Weather Updates

Bears still have a mess to clean up at Halas Hall

Bears President Ted Phillips talks about firing general manager Jerry Angelo resigning offensive coordinator Mike Martz Tuesday January 3 2012

Bears President Ted Phillips talks about the firing of general manager Jerry Angelo and the resigning of offensive coordinator Mike Martz Tuesday January 3, 2012 at Halas Hall. | Tom Cruze~Sun-Times

storyidforme: 23692830
tmspicid: 8747102
fileheaderid: 3944450

Updated: January 4, 2012 4:35PM

The surprising firing of Jerry Angelo seems to mark a shift in the culture at Halas Hall, but when the dust had settled Tuesday, one fact remained: The Bears still need to get their act together.

Firing Angelo might have been a step in the right direction, but it didn’t erase the dysfunction at Halas Hall. Ted Phillips, who still knows much more about finance than he does about football after 13 years as team president, will be hiring a general manager who won’t be able to hire his own coach.

And Lovie Smith has to hire an offensive coordinator who not only is willing to join a coaching staff that will be on the hot seat to start the 2012 season, but is on the same page as not only Smith, but Jay Cutler and whomever is hired as GM.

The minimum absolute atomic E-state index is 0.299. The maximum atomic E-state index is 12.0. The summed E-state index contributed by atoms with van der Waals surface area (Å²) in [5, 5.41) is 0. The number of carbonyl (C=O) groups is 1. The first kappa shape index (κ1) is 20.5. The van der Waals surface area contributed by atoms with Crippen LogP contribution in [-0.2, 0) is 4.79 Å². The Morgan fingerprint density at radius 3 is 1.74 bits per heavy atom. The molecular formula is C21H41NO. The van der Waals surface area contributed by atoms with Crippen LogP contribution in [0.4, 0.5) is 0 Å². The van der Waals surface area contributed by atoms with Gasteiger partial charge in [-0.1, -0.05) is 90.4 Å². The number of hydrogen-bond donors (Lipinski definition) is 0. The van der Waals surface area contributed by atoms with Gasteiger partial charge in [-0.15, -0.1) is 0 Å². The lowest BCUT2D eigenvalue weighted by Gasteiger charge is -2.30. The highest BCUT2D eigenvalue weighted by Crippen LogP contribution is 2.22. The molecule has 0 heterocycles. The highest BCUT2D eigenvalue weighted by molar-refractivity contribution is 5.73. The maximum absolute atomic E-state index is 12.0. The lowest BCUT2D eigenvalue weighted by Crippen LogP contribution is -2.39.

It’s not as easy it looks, as the Bears constantly prove. When Smith fired Ron Turner, he hired Mike Martz over the objections of Angelo, insiders say. Angelo stuck him with a backup quarterback in Caleb Hanie who did not fit Martz’s offensive philosophy — which ultimately cost both Angelo and Martz their jobs.

That Martz was not an Angelo guy and Hanie was not a Martz guy tells you all you need to know about how the Bears operate. Their success is really amazing considering how dysfunctional they are. They traded for Jay Cutler, who thrived in an offense with a dynamic receiver (Brandon Marshall), pass-catching tight ends (Tony Scheffler/Daniel Graham) and a stable offensive line (all five starters started every game in Cutler’s 2008 Pro Bowl season). And the Bears put him in an offense without a dynamic receiver, that de-emphasized the tight ends and with a makeshift offensive line that couldn’t stay healthy.

And they’re wondering why the Packers and Lions are pulling away?

Good for the Bears that they realized they have a problem. But when it comes to solving it, they’re like an alcoholic going door-to-door in search of AA. This is an organization that would be bankrupt in any other business but football. And while, as descendants of NFL founding father George Halas, they have the right to shoot fish in a barrel to make a living, it takes more than a birthright to win precious championships.

You need the right people in the right jobs. But it takes the right person in the right job to put the right people in the right jobs. That’s the paradox that defines the Bears right now. Unless they learn quickly, nothing will change until somebody near the top fires himself.

© 2014 Sun-Times Media, LLC. All rights reserved. This material may not be copied or distributed without permission. For more information about reprints and permissions, visit To order a reprint of this article, click here.